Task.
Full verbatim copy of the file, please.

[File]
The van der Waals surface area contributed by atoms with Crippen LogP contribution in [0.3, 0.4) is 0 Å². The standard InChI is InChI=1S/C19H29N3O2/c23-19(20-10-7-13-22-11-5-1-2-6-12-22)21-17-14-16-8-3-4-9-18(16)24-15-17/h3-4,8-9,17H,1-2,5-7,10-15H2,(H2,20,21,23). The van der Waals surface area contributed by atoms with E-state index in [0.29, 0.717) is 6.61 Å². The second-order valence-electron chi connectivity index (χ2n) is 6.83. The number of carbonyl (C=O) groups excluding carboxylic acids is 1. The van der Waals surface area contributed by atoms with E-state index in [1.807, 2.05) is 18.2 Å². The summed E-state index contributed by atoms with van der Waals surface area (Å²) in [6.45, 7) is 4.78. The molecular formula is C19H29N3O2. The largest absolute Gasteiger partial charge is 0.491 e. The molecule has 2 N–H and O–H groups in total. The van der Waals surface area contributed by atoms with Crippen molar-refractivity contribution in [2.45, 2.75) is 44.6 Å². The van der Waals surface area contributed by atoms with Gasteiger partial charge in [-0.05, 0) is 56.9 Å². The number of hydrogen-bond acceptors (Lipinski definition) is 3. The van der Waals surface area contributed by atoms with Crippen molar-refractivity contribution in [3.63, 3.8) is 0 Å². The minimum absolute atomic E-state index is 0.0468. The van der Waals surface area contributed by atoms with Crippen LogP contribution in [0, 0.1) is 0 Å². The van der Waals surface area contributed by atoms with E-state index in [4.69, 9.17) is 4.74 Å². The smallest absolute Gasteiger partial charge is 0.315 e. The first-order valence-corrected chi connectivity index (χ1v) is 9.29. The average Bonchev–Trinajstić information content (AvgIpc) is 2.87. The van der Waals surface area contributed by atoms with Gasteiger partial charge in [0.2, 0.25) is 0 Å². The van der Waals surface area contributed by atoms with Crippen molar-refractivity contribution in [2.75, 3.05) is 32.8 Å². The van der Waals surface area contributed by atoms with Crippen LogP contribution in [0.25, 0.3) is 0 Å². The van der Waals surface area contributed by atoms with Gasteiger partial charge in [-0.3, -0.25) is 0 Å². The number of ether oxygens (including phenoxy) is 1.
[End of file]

The van der Waals surface area contributed by atoms with Crippen LogP contribution in [0.3, 0.4) is 0 Å². The standard InChI is InChI=1S/C19H29N3O2/c23-19(20-10-7-13-22-11-5-1-2-6-12-22)21-17-14-16-8-3-4-9-18(16)24-15-17/h3-4,8-9,17H,1-2,5-7,10-15H2,(H2,20,21,23). The van der Waals surface area contributed by atoms with E-state index in [0.29, 0.717) is 6.61 Å². The second-order valence-electron chi connectivity index (χ2n) is 6.83. The number of carbonyl (C=O) groups excluding carboxylic acids is 1. The van der Waals surface area contributed by atoms with E-state index in [1.807, 2.05) is 18.2 Å². The summed E-state index contributed by atoms with van der Waals surface area (Å²) in [6.45, 7) is 4.78. The molecular formula is C19H29N3O2. The largest absolute Gasteiger partial charge is 0.491 e. The molecule has 2 N–H and O–H groups in total. The van der Waals surface area contributed by atoms with Crippen molar-refractivity contribution in [2.45, 2.75) is 44.6 Å². The van der Waals surface area contributed by atoms with Gasteiger partial charge in [-0.05, 0) is 56.9 Å². The number of hydrogen-bond acceptors (Lipinski definition) is 3. The van der Waals surface area contributed by atoms with Crippen molar-refractivity contribution in [3.63, 3.8) is 0 Å². The minimum absolute atomic E-state index is 0.0468. The van der Waals surface area contributed by atoms with Crippen LogP contribution in [0, 0.1) is 0 Å². The van der Waals surface area contributed by atoms with E-state index in [4.69, 9.17) is 4.74 Å². The smallest absolute Gasteiger partial charge is 0.315 e. The first-order valence-corrected chi connectivity index (χ1v) is 9.29. The average Bonchev–Trinajstić information content (AvgIpc) is 2.87. The van der Waals surface area contributed by atoms with Gasteiger partial charge in [0.2, 0.25) is 0 Å². The van der Waals surface area contributed by atoms with Crippen molar-refractivity contribution in [2.75, 3.05) is 32.8 Å². The van der Waals surface area contributed by atoms with Crippen LogP contribution in [0.25, 0.3) is 0 Å². The van der Waals surface area contributed by atoms with Gasteiger partial charge in [-0.3, -0.25) is 0 Å². The number of ether oxygens (including phenoxy) is 1.